H.B. 148, which appears on the Texas Senate’s intent calendar today, includes a provision that authorizes clients to bring civil suits against their attorneys who allegedly engage in barratry. In April, H.B. 3915 stalled in the House Judiciary and Civil Jurisprudence Committee. But on May 23, the Senate State Affairs Committee amended H.B. 148, which deals with the prosecution of the offense of barratry, to include the provision creating a civil cause of action for barratry. If H.B. 148 becomes law, a client who prevails in a barratry civil suit can recoup the fees paid to a lawyer who unlawfully solicited the client. In addition, H.B. 148 gives a judge or jury the discretion to award the client up to twice the amount paid for the lawyer’s services. The Senate’s deadline for passing bills is Wednesday.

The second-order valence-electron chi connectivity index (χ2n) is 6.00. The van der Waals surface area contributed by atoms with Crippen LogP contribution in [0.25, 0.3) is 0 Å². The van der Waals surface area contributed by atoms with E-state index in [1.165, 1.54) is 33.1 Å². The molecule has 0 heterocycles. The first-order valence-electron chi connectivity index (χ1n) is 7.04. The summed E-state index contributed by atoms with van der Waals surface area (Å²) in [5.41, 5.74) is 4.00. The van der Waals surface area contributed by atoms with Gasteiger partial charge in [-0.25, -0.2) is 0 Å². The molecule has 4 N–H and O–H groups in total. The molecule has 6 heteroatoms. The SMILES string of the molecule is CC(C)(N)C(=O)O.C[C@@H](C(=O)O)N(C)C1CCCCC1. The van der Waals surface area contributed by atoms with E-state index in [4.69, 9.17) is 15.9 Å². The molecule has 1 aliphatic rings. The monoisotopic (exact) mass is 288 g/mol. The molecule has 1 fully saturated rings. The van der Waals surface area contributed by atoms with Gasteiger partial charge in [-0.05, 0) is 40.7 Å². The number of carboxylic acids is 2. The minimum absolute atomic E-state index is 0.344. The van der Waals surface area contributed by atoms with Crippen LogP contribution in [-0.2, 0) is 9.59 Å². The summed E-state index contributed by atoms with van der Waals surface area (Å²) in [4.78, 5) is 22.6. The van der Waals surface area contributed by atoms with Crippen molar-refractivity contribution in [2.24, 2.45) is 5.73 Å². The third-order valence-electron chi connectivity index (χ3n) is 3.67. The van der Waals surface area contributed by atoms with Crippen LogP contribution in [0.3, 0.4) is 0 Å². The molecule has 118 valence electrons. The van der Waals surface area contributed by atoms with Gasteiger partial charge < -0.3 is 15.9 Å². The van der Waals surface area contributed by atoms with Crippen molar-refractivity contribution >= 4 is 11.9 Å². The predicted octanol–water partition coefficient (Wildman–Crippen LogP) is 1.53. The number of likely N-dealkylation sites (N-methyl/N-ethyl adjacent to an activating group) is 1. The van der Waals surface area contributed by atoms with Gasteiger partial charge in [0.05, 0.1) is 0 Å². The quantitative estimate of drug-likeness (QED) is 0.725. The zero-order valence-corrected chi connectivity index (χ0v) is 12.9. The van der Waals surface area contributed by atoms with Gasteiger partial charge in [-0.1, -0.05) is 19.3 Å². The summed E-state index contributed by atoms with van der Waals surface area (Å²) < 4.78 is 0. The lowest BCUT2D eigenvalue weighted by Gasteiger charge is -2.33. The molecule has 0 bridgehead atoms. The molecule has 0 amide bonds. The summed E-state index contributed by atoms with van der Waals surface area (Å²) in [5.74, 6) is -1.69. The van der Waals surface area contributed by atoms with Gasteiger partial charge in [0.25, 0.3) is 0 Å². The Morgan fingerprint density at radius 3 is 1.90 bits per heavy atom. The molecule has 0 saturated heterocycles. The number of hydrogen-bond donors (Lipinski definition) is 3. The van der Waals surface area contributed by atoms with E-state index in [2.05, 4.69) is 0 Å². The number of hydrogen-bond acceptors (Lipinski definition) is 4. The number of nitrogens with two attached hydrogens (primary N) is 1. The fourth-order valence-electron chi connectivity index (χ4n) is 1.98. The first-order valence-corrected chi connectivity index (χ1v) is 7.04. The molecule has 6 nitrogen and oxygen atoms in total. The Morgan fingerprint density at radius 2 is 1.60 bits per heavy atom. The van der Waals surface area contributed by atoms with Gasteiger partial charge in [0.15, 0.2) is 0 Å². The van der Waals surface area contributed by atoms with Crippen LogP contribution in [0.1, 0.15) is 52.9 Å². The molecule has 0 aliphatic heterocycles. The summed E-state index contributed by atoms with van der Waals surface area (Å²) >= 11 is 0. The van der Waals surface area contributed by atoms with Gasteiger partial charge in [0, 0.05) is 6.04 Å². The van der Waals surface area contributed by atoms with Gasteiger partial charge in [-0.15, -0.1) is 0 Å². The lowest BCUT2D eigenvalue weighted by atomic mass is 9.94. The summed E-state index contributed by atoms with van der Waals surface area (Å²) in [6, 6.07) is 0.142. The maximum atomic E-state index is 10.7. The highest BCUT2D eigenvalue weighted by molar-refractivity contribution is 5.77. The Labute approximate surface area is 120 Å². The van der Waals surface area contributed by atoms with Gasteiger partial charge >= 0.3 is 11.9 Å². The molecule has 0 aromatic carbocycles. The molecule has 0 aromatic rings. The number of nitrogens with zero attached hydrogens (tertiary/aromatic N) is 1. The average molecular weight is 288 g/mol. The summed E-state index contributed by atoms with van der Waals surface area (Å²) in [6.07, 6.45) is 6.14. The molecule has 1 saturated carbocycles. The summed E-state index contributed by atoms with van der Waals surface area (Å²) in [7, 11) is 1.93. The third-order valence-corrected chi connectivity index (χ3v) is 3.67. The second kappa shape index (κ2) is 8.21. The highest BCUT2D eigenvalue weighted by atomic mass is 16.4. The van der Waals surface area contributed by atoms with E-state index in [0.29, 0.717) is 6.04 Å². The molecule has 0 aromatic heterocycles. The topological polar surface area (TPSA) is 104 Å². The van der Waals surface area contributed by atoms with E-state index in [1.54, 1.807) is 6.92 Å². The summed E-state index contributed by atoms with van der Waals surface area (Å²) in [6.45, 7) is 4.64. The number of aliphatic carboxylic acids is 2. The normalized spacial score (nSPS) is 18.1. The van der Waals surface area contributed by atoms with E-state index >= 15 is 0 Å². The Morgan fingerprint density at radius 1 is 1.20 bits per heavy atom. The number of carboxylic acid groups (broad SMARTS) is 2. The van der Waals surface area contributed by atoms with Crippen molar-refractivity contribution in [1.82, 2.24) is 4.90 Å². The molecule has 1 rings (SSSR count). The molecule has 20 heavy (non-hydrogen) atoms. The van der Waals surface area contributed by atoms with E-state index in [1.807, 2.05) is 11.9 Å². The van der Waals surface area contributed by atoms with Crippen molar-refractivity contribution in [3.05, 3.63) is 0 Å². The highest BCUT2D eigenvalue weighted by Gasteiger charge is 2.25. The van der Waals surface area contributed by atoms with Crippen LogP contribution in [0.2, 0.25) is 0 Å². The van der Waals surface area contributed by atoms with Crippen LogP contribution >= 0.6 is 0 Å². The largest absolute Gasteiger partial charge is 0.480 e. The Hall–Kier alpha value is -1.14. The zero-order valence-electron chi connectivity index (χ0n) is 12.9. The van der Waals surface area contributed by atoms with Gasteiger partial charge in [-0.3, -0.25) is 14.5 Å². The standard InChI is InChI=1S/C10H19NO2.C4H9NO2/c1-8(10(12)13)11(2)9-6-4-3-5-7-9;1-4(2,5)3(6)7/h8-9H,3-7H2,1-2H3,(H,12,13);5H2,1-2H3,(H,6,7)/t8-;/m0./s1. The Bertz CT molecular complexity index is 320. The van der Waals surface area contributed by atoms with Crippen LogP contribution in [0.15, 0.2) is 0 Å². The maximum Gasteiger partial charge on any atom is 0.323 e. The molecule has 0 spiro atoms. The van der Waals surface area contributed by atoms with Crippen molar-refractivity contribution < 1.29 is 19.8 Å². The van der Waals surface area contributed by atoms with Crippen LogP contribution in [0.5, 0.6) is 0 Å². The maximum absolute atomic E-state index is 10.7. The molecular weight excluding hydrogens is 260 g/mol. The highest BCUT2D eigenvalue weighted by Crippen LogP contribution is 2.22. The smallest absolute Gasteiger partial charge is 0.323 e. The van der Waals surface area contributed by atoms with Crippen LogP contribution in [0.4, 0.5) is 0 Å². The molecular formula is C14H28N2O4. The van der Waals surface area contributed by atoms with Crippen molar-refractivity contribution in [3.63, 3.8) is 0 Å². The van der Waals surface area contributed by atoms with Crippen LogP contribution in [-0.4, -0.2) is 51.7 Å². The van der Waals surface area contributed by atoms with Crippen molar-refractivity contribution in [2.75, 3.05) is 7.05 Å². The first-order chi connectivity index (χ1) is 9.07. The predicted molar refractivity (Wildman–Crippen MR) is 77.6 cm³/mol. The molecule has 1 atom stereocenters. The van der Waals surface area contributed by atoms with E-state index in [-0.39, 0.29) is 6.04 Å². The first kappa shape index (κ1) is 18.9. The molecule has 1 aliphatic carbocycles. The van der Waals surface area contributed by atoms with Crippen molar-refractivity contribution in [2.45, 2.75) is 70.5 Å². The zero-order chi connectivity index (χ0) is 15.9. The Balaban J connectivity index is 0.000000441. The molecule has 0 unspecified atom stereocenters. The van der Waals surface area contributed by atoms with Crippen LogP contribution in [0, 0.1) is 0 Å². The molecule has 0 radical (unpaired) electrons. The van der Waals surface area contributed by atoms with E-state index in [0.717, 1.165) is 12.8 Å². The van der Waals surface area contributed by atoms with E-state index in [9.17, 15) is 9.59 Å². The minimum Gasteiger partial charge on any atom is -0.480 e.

UPDATE: On a 31-0 vote, the Texas Senate today passed H.B. 148, which creates a civil cause of action by a client against an attorney who engages in barratry. The bill goes back to the House, which either must concur with the Senate changes in the bill or request a conference committee to iron out the differences. State Sen. Robert Duncan, R-Lubbock, a partner in Crenshaw, Dupree & Milam, sponsored the amendment that authorizes civil suits by clients against their attorneys. Duncan says it is hard to enforce a Texas Penal Code provision that prohibits barratry. “A civil remedy provides a more effective way to remedy the problem,” he says.
-- Mary Alice Robbins